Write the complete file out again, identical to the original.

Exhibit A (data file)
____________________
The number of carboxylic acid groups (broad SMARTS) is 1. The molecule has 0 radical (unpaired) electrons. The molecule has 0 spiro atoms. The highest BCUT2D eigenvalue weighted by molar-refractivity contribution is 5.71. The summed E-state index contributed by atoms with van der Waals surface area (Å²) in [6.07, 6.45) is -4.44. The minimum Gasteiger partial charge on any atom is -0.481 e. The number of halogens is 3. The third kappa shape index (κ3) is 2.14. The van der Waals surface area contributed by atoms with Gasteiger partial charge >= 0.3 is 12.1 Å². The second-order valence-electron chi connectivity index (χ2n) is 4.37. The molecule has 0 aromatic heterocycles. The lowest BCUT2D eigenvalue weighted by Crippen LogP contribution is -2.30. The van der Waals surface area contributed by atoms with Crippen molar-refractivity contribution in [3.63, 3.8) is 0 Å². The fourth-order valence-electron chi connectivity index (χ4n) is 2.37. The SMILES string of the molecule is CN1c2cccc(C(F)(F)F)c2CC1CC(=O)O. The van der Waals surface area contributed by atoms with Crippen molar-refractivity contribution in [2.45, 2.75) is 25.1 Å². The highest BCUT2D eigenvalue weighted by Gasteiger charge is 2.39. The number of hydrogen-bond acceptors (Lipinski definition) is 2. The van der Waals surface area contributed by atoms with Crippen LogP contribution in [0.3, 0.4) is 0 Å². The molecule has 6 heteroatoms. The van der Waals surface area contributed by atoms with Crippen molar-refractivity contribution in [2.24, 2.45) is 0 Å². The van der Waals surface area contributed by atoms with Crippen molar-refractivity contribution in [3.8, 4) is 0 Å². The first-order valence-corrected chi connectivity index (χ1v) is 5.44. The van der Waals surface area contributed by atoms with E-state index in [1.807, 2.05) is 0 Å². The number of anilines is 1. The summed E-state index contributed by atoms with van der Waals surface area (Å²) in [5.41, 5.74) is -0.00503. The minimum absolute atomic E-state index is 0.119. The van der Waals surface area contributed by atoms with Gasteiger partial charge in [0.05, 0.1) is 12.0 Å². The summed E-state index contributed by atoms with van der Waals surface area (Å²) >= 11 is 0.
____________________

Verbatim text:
The number of carboxylic acid groups (broad SMARTS) is 1. The molecule has 0 radical (unpaired) electrons. The molecule has 0 spiro atoms. The highest BCUT2D eigenvalue weighted by molar-refractivity contribution is 5.71. The summed E-state index contributed by atoms with van der Waals surface area (Å²) in [6.07, 6.45) is -4.44. The minimum Gasteiger partial charge on any atom is -0.481 e. The number of halogens is 3. The third kappa shape index (κ3) is 2.14. The van der Waals surface area contributed by atoms with Gasteiger partial charge >= 0.3 is 12.1 Å². The second-order valence-electron chi connectivity index (χ2n) is 4.37. The molecule has 0 aromatic heterocycles. The lowest BCUT2D eigenvalue weighted by Crippen LogP contribution is -2.30. The van der Waals surface area contributed by atoms with Crippen molar-refractivity contribution in [3.63, 3.8) is 0 Å². The fourth-order valence-electron chi connectivity index (χ4n) is 2.37. The SMILES string of the molecule is CN1c2cccc(C(F)(F)F)c2CC1CC(=O)O. The van der Waals surface area contributed by atoms with Crippen molar-refractivity contribution in [2.45, 2.75) is 25.1 Å². The highest BCUT2D eigenvalue weighted by Gasteiger charge is 2.39. The number of hydrogen-bond acceptors (Lipinski definition) is 2. The van der Waals surface area contributed by atoms with Crippen LogP contribution in [0.3, 0.4) is 0 Å². The molecule has 6 heteroatoms. The van der Waals surface area contributed by atoms with Crippen molar-refractivity contribution in [2.24, 2.45) is 0 Å². The van der Waals surface area contributed by atoms with Crippen molar-refractivity contribution in [3.8, 4) is 0 Å². The first-order valence-corrected chi connectivity index (χ1v) is 5.44. The van der Waals surface area contributed by atoms with E-state index in [1.807, 2.05) is 0 Å². The number of anilines is 1. The summed E-state index contributed by atoms with van der Waals surface area (Å²) in [5.41, 5.74) is -0.00503. The minimum absolute atomic E-state index is 0.119. The van der Waals surface area contributed by atoms with Gasteiger partial charge in [0.05, 0.1) is 12.0 Å². The summed E-state index contributed by atoms with van der Waals surface area (Å²) >= 11 is 0.